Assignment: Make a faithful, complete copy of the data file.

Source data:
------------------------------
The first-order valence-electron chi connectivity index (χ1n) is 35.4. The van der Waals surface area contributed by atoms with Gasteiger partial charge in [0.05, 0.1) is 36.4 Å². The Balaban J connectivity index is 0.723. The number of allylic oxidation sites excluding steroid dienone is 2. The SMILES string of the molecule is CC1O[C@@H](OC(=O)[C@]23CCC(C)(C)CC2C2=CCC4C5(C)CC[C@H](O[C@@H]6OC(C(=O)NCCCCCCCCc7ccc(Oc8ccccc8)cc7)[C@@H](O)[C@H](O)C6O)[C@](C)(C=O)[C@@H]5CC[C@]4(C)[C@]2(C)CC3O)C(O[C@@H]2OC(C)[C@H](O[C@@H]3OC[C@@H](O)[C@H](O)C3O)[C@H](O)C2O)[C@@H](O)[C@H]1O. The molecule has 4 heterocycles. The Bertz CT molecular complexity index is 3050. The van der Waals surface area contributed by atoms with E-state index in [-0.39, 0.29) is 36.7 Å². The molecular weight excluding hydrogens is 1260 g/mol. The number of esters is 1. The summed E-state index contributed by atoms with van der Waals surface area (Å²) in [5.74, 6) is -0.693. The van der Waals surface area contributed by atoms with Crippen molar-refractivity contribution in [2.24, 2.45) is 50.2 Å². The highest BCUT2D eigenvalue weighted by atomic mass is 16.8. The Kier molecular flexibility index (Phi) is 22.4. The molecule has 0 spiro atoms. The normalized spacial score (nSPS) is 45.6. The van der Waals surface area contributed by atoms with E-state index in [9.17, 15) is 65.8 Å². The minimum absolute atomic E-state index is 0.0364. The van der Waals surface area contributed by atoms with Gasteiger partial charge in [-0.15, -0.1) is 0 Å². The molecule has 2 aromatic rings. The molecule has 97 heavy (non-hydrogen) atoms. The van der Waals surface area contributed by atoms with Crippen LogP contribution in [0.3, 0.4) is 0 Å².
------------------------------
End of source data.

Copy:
The first-order valence-electron chi connectivity index (χ1n) is 35.4. The van der Waals surface area contributed by atoms with Gasteiger partial charge in [0.05, 0.1) is 36.4 Å². The Balaban J connectivity index is 0.723. The number of allylic oxidation sites excluding steroid dienone is 2. The SMILES string of the molecule is CC1O[C@@H](OC(=O)[C@]23CCC(C)(C)CC2C2=CCC4C5(C)CC[C@H](O[C@@H]6OC(C(=O)NCCCCCCCCc7ccc(Oc8ccccc8)cc7)[C@@H](O)[C@H](O)C6O)[C@](C)(C=O)[C@@H]5CC[C@]4(C)[C@]2(C)CC3O)C(O[C@@H]2OC(C)[C@H](O[C@@H]3OC[C@@H](O)[C@H](O)C3O)[C@H](O)C2O)[C@@H](O)[C@H]1O. The molecule has 4 heterocycles. The Bertz CT molecular complexity index is 3050. The van der Waals surface area contributed by atoms with E-state index in [-0.39, 0.29) is 36.7 Å². The molecular weight excluding hydrogens is 1260 g/mol. The number of esters is 1. The summed E-state index contributed by atoms with van der Waals surface area (Å²) in [5.74, 6) is -0.693. The van der Waals surface area contributed by atoms with Crippen molar-refractivity contribution in [2.24, 2.45) is 50.2 Å². The highest BCUT2D eigenvalue weighted by atomic mass is 16.8. The Kier molecular flexibility index (Phi) is 22.4. The molecule has 0 spiro atoms. The normalized spacial score (nSPS) is 45.6. The van der Waals surface area contributed by atoms with E-state index in [9.17, 15) is 65.8 Å². The minimum absolute atomic E-state index is 0.0364. The van der Waals surface area contributed by atoms with Gasteiger partial charge in [-0.15, -0.1) is 0 Å². The molecule has 2 aromatic rings. The molecule has 97 heavy (non-hydrogen) atoms. The van der Waals surface area contributed by atoms with Crippen LogP contribution in [0.3, 0.4) is 0 Å².